It’s not unheard of for someone to write down the shared secret encryption password key on a Post-it note and stick the note on the wall. Keys need to be physically protected. WEP can and has been cracked, putting this security mechanism into the category of useful but not foolproof.

An intruder has to be knowledgeable to crack a WEP-encrypted wireless network, so for almost all users WEP will be enough to stop entry to almost all people.

The larger the WEP standard used (256-bit versus 56-bit) the harder it is to break a key. If you are using a larger key size, make sure that all of your wireless equipment supports this standard. That includes not only access points, repeaters, routers, and gateways, but NICs as well.

With a program like the Linux AirSnort or with WEPCrack, crackers can listen to network traffic and analyze it to guess the key. If you find that it takes less than an hour to crack your key, then your encryption is not secure. If you find that your key requires weeks to be decrypted and sequenced, then WEP is probably sufficient.

Actually it isn’t that easy to crack a WEP encryption scheme if the key is well designed and strong, and it requires a very concerted effort on the part of the cracker to overcome. In order to figure out the parts of a key and then put them together in sequence, the intruder would have to spend many days to get the needed information.

If your network traffic is light, then the amount of time required can be on the order of weeks. So for a small network and one that isn’t transmitting sensitive data, WEP can be sufficient.

How can I prevent cracker programs from defeating WEP?

On small networks the single best thing you can do to keep intruders from gaining access to a WEPenabled network is to change the encryption keys on a weekly basis. Because a strong password can require that a sniffer program see as many as 16.8 million frames of data to crack a key, changing the key frequently defeats this.

Just doing this one thing provides very strong protection for a small network. Key rotation isn’t easily done on larger networks with WEP because you have a lot of overhead when it comes to key distribution. However, key rotation is part of WPA. Every time you log on with WPA, a temporal or session key is generated.

What’s better than WEP?

The WPA or Wi-Fi Protected Access encryption is part of the new 802.11i security protocol. WPA also uses a shared secret key system, just like WEP, with one to four keys. Unlike WEP, WPA keys are plain-text passwords and are called preshared keys, or PSK, or sometimes preshared passwords.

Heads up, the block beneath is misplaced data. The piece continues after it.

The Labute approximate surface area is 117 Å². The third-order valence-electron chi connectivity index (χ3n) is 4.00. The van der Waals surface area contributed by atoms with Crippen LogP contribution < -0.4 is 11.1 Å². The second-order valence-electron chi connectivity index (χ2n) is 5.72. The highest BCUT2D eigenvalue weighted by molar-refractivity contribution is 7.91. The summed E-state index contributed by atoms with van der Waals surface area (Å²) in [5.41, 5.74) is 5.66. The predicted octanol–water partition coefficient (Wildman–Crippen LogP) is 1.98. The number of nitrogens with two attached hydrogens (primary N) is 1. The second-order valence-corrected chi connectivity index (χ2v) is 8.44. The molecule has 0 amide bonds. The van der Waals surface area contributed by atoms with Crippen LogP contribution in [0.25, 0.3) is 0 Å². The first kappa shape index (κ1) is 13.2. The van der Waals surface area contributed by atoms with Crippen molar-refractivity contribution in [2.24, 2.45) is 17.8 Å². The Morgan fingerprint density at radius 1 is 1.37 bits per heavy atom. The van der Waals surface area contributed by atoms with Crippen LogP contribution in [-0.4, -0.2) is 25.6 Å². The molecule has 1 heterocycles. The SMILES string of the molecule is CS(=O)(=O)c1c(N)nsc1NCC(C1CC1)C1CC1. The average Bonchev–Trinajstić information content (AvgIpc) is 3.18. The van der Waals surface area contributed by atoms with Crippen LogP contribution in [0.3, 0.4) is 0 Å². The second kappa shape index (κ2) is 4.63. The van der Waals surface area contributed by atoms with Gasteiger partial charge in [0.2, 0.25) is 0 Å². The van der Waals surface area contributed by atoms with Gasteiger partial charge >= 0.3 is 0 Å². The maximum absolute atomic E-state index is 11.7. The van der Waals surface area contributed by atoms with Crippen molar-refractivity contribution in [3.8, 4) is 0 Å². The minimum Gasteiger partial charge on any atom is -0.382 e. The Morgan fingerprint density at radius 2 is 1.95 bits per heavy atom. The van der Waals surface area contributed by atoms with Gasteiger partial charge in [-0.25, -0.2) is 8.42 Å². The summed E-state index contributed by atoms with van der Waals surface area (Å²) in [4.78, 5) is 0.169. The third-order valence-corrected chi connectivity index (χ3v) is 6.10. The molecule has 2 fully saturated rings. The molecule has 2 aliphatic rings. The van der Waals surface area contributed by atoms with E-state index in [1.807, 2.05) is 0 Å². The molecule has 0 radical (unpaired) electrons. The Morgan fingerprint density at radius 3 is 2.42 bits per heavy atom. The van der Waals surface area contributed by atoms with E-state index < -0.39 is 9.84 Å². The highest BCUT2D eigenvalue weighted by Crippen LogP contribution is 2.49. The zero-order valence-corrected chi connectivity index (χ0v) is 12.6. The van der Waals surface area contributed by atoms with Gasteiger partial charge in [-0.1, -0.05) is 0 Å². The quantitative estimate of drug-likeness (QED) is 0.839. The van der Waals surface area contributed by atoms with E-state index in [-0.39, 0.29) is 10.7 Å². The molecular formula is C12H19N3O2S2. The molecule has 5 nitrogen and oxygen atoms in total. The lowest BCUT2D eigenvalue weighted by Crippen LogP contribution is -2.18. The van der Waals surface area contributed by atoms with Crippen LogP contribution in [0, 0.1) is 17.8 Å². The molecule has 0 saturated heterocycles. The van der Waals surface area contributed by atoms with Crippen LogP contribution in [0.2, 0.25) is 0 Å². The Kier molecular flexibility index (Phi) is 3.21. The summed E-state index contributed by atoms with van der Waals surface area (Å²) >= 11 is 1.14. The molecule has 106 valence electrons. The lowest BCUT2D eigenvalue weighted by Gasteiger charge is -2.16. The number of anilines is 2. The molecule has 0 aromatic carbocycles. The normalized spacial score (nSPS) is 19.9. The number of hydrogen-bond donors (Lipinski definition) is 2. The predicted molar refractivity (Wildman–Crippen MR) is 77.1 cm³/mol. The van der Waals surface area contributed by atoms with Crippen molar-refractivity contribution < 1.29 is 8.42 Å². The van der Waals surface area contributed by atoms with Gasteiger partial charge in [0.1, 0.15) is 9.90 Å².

What differentiates WPA is that the PSK isn’t actually used as the encryption key; an algorithm uses the PSK to create a second key that won’t allow network access. With the WEP security mechanism the password key itself is used to generate the encryption key.

So if someone cracks the encryption, he has your key. However, in WPA, if the intruder gets the PSK, then he still gets access to your wireless network but he can’t extract the PSK from network traffic.

What devices offer WPA?

Although WPA is attractive, only newer devices have this feature. If you have an old 802.11b access point you probably don’t have WPA on that device. Sometimes this feature is added through a firmware upgrade, so check with your vendor and look on its Web site to see if you have any additional options.

You’ll find WPA on almost all 802.11g devices made after 2003.

When anyone opens their notebook they can see my wireless network as an available network. How can I keep my network invisible?

A wireless network appears in the available wireless network list when you broadcast the SSID of the network.

So if you turn off the broadcast feature in your access point’s security screen, the name will no longer appear on the list. Some access points refer to a disabled broadcast as a “closed network”; whereas one that broadcasts its name is referred to as an “open network.”

Turning off broadcast doesn’t really improve security if people know what the network name is, but for anyone who doesn’t know the name, it’s one more obstacle that an outsider must surmount to gain access to your network.

You should also keep in mind that although a network name doesn’t get broadcast and you can’t see it in Windows operating system dialog boxes, there are plenty of software programs, some commercial and others shareware, that people can use to see the network name.